What to know about ICJ’s Israel ruling and what happens next

What to know about ICJ’s Israel ruling and what happens next

The United Nations’s top court ruled Friday that Israel must immediately stop its military operations in the southern Gaza city of Rafah.

The ruling from the International Court of Justice (ICJ) is a major condemnation of how Israel has conducted its war, but enforcement is another question.

Without a police force of its own, the international court is limited in its ability to carry out its orders. For example, Russia has ignored a 2022 ruling to stop its invasion of Ukraine.

In 1986, the ICJ ruled that the U.S. violated international law and ordered it to pay Nicaragua war reparations. The U.S. refused and was able to veto further attempts.

Here’s what to know about the Israel ruling and what happens next.

Rafah at center of ruling

The court’s ruling is focused on Rafah, which sits at the border of Gaza and Egypt and is the center of a nearly two-week campaign being carried out by Israel. Hundreds of thousands of Palestinians have taken refuge in Rafah since the start of the war.

Despite warnings from President Biden and other world leaders, Israeli Prime Minister Benjamin Netanyahu has vowed to continue the operation into what he says is the last Hamas stronghold so Israel can achieve a “complete victory.”

The Israeli operations are focused on finding the last four battalions of Hamas’s conventional army and looking for remaining hostages taken in the group’s Oct. 7 attack on Israel.

But the U.S. has issued dire warnings about the humanitarian toll of a full Rafah invasion, and Biden this month threatened to withhold offensive weapons from Israel if its forces move into the city.

What the ruling means

Judges on the court voted 13-2 for Israel to “immediately halt” its military offensive because it may “inflict on the Palestinian group in Gaza conditions of life that could bring about its physical destruction in whole or in part.”

The 13 judges in the majority were from the United States, Australia, Brazil, China, France, Germany, India, Japan, Lebanon, Mexico, Romania, Somalia and South Africa. The two judges who voted against were from Israel and Uganda.

The court described new evacuation orders for an estimated 800,000 Palestinians in Rafah as “exceptionally grave.”

The case was brought to the ICJ by South Africa, which accused Israel of carrying out genocide against Palestinians in the Gaza Strip.

The ruling also called for Israel to open the Rafah crossing with Egypt “for unhindered provision” of “urgently needed” basic services and humanitarian aid.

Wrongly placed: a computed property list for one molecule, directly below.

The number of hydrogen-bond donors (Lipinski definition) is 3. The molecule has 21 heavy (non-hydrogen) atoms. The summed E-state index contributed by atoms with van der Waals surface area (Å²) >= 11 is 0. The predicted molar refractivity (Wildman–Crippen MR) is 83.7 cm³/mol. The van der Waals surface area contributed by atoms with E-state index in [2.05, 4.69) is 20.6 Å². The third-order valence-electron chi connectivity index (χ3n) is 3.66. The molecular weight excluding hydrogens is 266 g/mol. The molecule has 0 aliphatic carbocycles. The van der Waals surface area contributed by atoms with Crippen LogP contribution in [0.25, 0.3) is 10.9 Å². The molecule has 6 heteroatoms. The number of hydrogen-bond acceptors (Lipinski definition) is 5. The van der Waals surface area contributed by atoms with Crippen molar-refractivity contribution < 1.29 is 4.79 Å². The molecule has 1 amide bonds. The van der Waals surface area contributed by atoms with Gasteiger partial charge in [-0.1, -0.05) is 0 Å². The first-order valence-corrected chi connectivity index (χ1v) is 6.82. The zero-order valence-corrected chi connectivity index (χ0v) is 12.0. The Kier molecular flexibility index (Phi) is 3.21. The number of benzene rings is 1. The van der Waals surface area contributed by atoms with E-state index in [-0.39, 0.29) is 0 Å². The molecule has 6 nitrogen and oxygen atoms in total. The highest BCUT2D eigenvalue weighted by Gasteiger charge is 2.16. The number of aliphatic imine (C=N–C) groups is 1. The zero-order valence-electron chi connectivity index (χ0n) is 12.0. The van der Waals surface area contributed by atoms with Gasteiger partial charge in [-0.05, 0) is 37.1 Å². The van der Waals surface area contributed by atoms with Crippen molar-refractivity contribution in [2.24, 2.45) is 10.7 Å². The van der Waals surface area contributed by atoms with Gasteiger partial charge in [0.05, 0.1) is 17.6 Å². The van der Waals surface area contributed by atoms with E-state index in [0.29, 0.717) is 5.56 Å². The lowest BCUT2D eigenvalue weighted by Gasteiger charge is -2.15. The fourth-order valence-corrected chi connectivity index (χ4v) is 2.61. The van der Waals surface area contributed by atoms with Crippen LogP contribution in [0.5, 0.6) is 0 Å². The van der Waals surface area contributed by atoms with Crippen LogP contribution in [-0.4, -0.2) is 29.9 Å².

It also called for Israel to ensure investigative bodies can access Gaza to probe the allegations of genocide.

What happens next

Early indications from Israel and its allies suggest it does not feel constrained by the court’s order, while pro-Palestinian advocates hope it will help spur international action to stop the war.

Immediately after the ruling, Netanyahu said he would hold a special ministerial meeting to decide how to respond, The Associated Press reported.

Israel’s former ambassador to the United Nations Danny Danon posted on social media that the ICJ judges deliberated in comfort while 125 hostages remain “in tunnels.”

“Israel will not cease the war until our hostages are brought back home and Hamas is completely defeated,” Danon said.

David Friedman, a former U.S. ambassador to Israel in the Trump administration, called the ICJ a “kangaroo court” that makes its decisions on political bias.

“Its decision today that Israel should leave Rafah and surrender to Hamas is a victory for radical Islamists and will only encourage more terrorism,” Friedman posted online. “Fortunately, Israel properly will ignore the ruling.”

Blaise Misztal, a national security policy adviser for the Jewish Institute for National Security of America, noted that the ICJ is ordering Israel to not undertake operations that could result in genocide.

“So Israel still has the legal right to continue operating in Rafah so long as it can show it is fulfilling its obligations to prevent the commission genocide,” he posted online.

Sen. Lindsey Graham (R-S.C.) told the ICJ to “go to hell” over the ruling. He said the order “will and should be ignored by Israel.”

The organization Democracy for the Arab World Now (DAWN) released statements praising the court’s decision.

“The ICJ and ICC confirmed this week that international action is needed because Israel will not hold itself accountable and will not voluntarily end its crimes,” DAWN advocacy director Raed Jarrar said in a statement.

DAWN’s executive director, Sarah Leah Whitson, said it highlighted the need for the U.S. to implement an arms embargo on Israel.

The organization’s director of research for Israel-Palestine, Michael Schaeffer Omer-Man, said the decision reiterates warnings from the Biden administration and urged the U.S. to support enforcement of the court’s order.

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